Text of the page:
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Attitude Is a Multiplier

If you say the word “attitude” to people in the training community, most of us will think about presenters who burst into a room and try to knock trainees over with high bursts of energy. That’s not a bad image. Energy is absolutely part of attitude. Yet attitude is a lot more too.  It is a force that multiplies the results of training, improves performance, and leads to greater success.

Attitude has been the motive force behind many kinds of people. Rosa Parks was a quiet woman, but she had the attitude to take on bigotry and hasten the end of segregation. Winston Churchill was not a showman who sought the spotlight, but he rose to the challenge of World War II and his “never, never, never give up” attitude led his country to victory. Stephen Hawking, with his physical limitations, is not equipped to bowl people over with high energy, but his great attitude has enabled him to lead a very full life and expand the horizons of physics and science.

And you and I can use attitude to multiply our effectiveness too, no matter our field of endeavor.

What Is Attitude?

Here’s an analogy that helps explain what attitude is.

Attitude is like STP, the popular oil additive. People who love STP say that when they add it to the oil in their cars, their engines run more smoothly, produce more horsepower, and deliver better gas mileage. Attitude is like that. You pour it into whatever you do, and performance improves.

Attitude is like an electric light bulb too. As soon as Edison began to sell electric light bulbs, people were able to read and learn into the evening hours, work longer days, and achieve logarithmically bigger things in their lives. Attitude also lights up the world and empowers people to achieve more than they ever thought possible.

How Can You Put the Power of Attitude to Work?

I am still working this out – it is a very big issue. But here are some observations from my own life in business that I know to be right:

A great attitude starts with great listening, because attitude flows from other people to you – and not the other way around. When you become immersed in other people’s ideas, needs, concerns and inspirations, your attitude soars, and people sense that.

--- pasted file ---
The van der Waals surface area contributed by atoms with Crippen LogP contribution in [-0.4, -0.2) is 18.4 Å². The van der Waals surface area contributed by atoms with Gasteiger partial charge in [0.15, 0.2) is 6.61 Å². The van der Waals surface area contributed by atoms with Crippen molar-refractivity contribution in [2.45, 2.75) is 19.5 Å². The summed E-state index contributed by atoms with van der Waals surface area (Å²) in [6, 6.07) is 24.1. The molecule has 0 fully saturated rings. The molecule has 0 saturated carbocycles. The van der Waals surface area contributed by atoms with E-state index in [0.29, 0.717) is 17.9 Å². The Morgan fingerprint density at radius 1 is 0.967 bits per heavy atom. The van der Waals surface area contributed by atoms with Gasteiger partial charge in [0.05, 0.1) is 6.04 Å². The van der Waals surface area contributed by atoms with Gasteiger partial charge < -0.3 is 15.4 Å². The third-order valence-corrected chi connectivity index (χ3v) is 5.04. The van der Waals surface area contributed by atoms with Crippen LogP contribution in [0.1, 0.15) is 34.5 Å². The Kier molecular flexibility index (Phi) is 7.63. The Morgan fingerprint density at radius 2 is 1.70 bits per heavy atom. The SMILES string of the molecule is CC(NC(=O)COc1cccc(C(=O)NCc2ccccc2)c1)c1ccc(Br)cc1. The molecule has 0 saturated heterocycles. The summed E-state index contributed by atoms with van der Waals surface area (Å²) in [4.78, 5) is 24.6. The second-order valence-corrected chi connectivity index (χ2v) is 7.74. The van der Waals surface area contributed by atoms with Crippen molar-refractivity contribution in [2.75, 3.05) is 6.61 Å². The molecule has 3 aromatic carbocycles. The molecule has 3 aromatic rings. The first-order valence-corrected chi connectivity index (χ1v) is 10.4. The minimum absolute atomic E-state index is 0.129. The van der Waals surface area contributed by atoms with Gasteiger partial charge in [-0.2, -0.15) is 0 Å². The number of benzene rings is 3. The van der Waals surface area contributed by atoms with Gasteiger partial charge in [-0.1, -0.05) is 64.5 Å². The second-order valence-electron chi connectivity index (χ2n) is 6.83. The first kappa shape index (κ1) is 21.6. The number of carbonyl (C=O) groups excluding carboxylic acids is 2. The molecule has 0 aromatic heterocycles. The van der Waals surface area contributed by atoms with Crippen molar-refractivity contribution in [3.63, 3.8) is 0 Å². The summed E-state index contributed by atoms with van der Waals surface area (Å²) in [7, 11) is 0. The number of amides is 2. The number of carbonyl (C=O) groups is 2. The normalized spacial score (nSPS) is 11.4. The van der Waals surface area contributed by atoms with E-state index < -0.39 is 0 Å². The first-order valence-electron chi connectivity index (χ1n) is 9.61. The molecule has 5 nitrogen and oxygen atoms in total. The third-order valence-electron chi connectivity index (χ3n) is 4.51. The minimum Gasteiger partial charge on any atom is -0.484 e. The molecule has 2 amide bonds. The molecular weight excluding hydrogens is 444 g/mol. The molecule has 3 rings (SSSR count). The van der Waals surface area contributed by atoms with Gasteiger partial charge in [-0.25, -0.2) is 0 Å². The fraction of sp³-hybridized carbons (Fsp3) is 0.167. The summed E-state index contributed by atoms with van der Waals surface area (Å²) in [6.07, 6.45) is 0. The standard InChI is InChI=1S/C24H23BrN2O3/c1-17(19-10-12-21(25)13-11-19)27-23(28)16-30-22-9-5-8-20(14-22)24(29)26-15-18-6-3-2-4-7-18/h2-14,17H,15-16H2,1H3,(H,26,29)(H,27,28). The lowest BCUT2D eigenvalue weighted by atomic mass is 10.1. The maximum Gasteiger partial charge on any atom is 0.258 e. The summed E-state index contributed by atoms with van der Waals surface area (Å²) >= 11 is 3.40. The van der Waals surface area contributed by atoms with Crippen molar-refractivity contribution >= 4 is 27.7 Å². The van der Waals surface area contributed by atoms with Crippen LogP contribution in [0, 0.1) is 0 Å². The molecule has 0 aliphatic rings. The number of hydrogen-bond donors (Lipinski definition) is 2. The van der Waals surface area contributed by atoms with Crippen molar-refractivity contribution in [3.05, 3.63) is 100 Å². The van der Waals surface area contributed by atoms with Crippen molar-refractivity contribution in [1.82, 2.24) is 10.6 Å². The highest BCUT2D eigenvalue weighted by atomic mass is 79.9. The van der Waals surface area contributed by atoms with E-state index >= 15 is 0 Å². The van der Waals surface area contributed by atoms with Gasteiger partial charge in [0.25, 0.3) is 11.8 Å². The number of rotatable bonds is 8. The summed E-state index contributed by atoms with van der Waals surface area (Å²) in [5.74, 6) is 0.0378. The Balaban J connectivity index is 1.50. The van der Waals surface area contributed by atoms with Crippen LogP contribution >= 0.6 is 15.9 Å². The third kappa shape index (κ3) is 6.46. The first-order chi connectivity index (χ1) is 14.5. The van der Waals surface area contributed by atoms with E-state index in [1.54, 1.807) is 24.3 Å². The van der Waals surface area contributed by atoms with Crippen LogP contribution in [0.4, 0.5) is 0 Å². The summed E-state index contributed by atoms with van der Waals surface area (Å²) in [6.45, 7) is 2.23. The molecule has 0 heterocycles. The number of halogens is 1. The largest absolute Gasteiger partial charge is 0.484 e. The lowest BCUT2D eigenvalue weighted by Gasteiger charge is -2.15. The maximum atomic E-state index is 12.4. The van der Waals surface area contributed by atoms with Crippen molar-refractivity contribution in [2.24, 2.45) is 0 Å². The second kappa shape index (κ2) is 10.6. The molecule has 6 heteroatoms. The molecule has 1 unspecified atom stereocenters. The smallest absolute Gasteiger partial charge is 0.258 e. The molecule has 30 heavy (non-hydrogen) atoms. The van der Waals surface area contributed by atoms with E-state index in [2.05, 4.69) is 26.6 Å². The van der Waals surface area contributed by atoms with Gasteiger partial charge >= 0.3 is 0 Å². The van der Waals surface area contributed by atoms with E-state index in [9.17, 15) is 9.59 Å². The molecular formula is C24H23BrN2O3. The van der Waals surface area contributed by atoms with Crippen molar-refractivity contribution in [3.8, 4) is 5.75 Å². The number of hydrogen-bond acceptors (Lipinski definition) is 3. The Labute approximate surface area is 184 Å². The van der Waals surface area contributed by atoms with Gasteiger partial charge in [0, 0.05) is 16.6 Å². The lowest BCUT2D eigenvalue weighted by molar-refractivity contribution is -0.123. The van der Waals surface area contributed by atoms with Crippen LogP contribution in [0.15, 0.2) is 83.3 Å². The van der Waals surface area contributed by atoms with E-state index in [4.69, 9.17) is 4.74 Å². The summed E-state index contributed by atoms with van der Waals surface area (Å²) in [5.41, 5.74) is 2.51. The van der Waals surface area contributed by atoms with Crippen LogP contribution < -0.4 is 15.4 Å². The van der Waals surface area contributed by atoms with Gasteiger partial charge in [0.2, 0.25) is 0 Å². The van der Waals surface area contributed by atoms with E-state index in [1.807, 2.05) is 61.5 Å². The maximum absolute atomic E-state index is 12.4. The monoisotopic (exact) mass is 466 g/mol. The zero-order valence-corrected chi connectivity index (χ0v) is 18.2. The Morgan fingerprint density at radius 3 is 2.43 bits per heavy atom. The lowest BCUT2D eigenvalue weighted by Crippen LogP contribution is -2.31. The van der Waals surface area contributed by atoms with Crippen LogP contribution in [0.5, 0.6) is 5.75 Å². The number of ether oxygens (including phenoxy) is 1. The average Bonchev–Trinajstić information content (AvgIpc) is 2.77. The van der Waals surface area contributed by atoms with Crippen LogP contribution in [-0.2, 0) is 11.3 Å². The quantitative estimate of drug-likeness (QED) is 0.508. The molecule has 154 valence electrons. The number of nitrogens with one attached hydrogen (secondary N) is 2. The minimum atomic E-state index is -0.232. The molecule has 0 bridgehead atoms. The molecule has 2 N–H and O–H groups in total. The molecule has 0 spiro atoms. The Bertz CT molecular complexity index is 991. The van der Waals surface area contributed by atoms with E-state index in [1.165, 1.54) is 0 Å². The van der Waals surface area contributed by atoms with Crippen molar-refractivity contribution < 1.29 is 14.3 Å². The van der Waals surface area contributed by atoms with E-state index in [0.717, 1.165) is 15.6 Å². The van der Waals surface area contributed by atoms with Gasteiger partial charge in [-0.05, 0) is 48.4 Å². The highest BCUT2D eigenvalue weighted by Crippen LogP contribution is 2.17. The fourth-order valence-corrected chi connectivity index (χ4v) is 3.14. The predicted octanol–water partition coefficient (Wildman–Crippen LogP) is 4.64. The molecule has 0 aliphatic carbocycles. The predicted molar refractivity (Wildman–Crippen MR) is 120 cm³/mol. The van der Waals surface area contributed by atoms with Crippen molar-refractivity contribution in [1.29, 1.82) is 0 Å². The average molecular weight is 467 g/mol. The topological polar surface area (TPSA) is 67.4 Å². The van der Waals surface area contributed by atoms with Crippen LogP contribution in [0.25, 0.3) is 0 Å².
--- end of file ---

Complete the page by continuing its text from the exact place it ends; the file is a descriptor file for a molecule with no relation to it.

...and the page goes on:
Being open to new ideas is the cornerstone of a great attitude. I have noticed confusion in this area, because some people seem to think that attitude means having emphatic opinions and trying to convince other people that they are right. A great attitude, in contrast, means trying to discover where other people are right and honoring them for that.

People who inspire you can help you build a powerfully positive attitude. If you apply life lessons from people who had great attitudes, you will take on some aspects of their greatness. When you study exceptional people, they will always be at your side in a sense. They might be your parents or other family members, business leaders you admire, historical figures, your minister or imam or rabbi – or anyone else whose life inspires you.

A great attitude is something that gets things done in the real world, not just in theory. If you go into a room and charm people and then nothing changes after you are done talking, you are not really tapping the power of attitude. Attitude does not stop as soon as the words are said. If you want to tap its power, follow through and follow up and bring change to other people’s lives and to the world.

I Would Welcome Your Input

Attitude is a topic that runs through my new book, Ingaging Leadership. As I noted above, it is a topic that I continue to explore. I invite your comments and feedback so we can engage and ingage in this process together.

Evan Hackel

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